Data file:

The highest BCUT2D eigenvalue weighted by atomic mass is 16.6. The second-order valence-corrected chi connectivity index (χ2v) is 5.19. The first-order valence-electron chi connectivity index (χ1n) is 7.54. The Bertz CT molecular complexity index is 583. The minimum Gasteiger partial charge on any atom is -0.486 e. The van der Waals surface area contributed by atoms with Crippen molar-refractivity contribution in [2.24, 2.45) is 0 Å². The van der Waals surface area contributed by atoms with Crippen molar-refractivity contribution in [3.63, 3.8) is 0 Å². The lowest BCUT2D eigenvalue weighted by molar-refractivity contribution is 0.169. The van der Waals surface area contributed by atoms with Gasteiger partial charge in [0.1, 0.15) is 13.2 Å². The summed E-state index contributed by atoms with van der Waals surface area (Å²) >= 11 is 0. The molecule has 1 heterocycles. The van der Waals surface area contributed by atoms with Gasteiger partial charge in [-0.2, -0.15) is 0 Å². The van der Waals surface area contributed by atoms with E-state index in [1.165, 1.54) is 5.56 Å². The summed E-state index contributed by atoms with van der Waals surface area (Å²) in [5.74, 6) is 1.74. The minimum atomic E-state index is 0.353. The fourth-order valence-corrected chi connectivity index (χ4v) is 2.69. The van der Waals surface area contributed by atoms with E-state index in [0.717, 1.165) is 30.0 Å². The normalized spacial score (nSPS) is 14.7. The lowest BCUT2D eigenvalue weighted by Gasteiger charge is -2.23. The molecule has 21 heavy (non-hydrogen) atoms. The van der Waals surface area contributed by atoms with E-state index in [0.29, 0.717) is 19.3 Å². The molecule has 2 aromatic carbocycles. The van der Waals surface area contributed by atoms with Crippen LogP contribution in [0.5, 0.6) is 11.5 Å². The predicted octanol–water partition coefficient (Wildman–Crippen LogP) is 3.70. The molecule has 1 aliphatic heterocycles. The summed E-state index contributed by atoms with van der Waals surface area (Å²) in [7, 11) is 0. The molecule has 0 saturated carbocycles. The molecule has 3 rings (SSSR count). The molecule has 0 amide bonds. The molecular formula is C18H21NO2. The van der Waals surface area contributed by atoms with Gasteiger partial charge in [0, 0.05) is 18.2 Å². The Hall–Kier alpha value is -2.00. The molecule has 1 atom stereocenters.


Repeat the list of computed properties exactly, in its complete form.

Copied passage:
The highest BCUT2D eigenvalue weighted by atomic mass is 16.6. The second-order valence-corrected chi connectivity index (χ2v) is 5.19. The first-order valence-electron chi connectivity index (χ1n) is 7.54. The Bertz CT molecular complexity index is 583. The minimum Gasteiger partial charge on any atom is -0.486 e. The van der Waals surface area contributed by atoms with Crippen molar-refractivity contribution in [2.24, 2.45) is 0 Å². The van der Waals surface area contributed by atoms with Crippen molar-refractivity contribution in [3.63, 3.8) is 0 Å². The lowest BCUT2D eigenvalue weighted by molar-refractivity contribution is 0.169. The van der Waals surface area contributed by atoms with Gasteiger partial charge in [0.1, 0.15) is 13.2 Å². The summed E-state index contributed by atoms with van der Waals surface area (Å²) >= 11 is 0. The molecule has 1 heterocycles. The van der Waals surface area contributed by atoms with Gasteiger partial charge in [-0.2, -0.15) is 0 Å². The van der Waals surface area contributed by atoms with E-state index in [1.165, 1.54) is 5.56 Å². The summed E-state index contributed by atoms with van der Waals surface area (Å²) in [5.74, 6) is 1.74. The minimum atomic E-state index is 0.353. The fourth-order valence-corrected chi connectivity index (χ4v) is 2.69. The van der Waals surface area contributed by atoms with E-state index in [0.717, 1.165) is 30.0 Å². The normalized spacial score (nSPS) is 14.7. The lowest BCUT2D eigenvalue weighted by Gasteiger charge is -2.23. The molecule has 21 heavy (non-hydrogen) atoms. The van der Waals surface area contributed by atoms with E-state index in [0.29, 0.717) is 19.3 Å². The molecule has 2 aromatic carbocycles. The van der Waals surface area contributed by atoms with Crippen LogP contribution in [0.5, 0.6) is 11.5 Å². The predicted octanol–water partition coefficient (Wildman–Crippen LogP) is 3.70. The molecule has 1 aliphatic heterocycles. The summed E-state index contributed by atoms with van der Waals surface area (Å²) in [7, 11) is 0. The molecule has 0 saturated carbocycles. The molecule has 3 rings (SSSR count). The molecule has 0 amide bonds. The molecular formula is C18H21NO2. The van der Waals surface area contributed by atoms with Gasteiger partial charge in [0, 0.05) is 18.2 Å². The Hall–Kier alpha value is -2.00. The molecule has 1 atom stereocenters.